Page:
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Daniel Conley

Daniel Conley


Daniel Conley

Linking silicon isotopic signatures with diatom communities


  • Kerry Schmidtbauer
  • Paula Noble
  • Michael Rosen
  • Daniel J. Conley
  • Patrick J. Frings

Summary, in English

The use of silicon isotope ratios (expressed as δ30Si) as a paleolimnological proxy in lacustrine systems requires a better understanding of the role of lake processes in setting the δ30Si values of dissolved Si (dSi) in water and in diatom biogenic silica (bSi). We determined the δ30Si of modern dSi (δ30SidSi) and bSi (δ30SibSi) in three lakes in Lassen Volcanic National Park (LAVO), California (USA), and produced diatom assemblage compositional data from the modern system and from sediment core samples. In the modern systems, we observe the largest magnitude diatom Si isotope fractionations yet reported, at −3.4 and −3.9‰ for Fragilaria dominated samples. Using statistical approaches designed to condense multivariate ecological data, we can deconvolve assemblage-specific Si isotope fractionations from the combined diatom assemblage-δ30Si data. For example, samples dominated by generally deeper water euplanktic species have low δ30SibSi values (<−1.10‰). Conversely, samples dominated by shallow water planktic or benthic periphyton have higher δ30SibSi values (>−0.14‰). These data suggest that δ30Si records from LAVO lakes reflect species specific Si isotope fractionations and thus act as paleolimnological proxy for the aquatic-habitat of bSi production. Silicon isotope analysis should be coupled with diatom community composition data and other geochemical proxies for the most robust paleolimnological interpretations. We also construct a Si mass-balance for Manzanita Lake based on elemental fluxes. Despite a short residence time of ∼4 months, it is an efficient Si sink: about 30% of inflowing Si is retained in the lake sediments. An entirely independent Si isotope-based estimate agrees remarkably well. Burial fluxes of bSi derived from radiometrically dated sediment cores yield retention rates of about a factor of three higher, which might suggest groundwater is an important term in the lake Si budget.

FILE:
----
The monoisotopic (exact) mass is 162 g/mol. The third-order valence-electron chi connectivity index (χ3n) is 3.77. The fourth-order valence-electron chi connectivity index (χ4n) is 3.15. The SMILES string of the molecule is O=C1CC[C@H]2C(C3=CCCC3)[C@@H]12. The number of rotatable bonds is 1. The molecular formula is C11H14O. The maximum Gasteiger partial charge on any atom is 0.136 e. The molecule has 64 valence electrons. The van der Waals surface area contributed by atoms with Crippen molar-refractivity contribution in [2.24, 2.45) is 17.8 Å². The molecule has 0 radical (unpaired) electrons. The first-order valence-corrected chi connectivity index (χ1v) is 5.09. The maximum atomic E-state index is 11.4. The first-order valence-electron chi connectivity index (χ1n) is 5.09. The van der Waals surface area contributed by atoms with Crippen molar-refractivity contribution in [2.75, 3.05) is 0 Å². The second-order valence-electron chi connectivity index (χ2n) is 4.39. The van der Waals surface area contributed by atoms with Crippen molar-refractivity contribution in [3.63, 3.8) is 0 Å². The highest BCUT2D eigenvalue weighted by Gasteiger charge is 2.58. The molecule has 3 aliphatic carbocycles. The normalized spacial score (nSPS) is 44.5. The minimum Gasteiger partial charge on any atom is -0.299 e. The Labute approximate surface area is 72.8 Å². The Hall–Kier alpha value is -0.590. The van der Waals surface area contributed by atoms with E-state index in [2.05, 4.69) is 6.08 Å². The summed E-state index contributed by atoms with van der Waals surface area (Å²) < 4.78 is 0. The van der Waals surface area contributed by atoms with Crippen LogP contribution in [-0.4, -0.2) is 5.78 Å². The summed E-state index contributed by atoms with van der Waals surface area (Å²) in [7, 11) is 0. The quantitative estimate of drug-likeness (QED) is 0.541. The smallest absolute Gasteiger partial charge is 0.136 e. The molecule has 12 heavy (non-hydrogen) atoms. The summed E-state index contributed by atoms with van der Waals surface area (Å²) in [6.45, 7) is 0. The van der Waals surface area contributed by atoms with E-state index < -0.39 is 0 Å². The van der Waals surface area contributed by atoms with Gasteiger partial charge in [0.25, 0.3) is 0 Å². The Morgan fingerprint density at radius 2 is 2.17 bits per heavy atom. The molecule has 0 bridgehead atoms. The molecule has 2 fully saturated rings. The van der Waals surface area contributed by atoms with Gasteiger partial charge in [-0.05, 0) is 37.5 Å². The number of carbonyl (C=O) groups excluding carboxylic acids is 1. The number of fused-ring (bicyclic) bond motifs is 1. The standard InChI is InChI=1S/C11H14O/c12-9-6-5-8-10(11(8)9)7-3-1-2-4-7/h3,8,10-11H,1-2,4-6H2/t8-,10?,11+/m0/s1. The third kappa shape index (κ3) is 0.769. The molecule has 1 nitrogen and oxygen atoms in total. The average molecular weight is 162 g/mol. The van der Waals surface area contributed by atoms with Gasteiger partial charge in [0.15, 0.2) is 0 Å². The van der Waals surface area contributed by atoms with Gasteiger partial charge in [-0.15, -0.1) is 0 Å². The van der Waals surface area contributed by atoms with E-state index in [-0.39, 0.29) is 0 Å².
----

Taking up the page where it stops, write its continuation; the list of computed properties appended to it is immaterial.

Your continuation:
• Quaternary Sciences

Publishing year







Geochimica et Cosmochimica Acta



Document type

Journal article




  • Geochemistry


  • Diatoms
  • lake silicon cycling
  • Silicon isotopes




  • ISSN: 0016-7037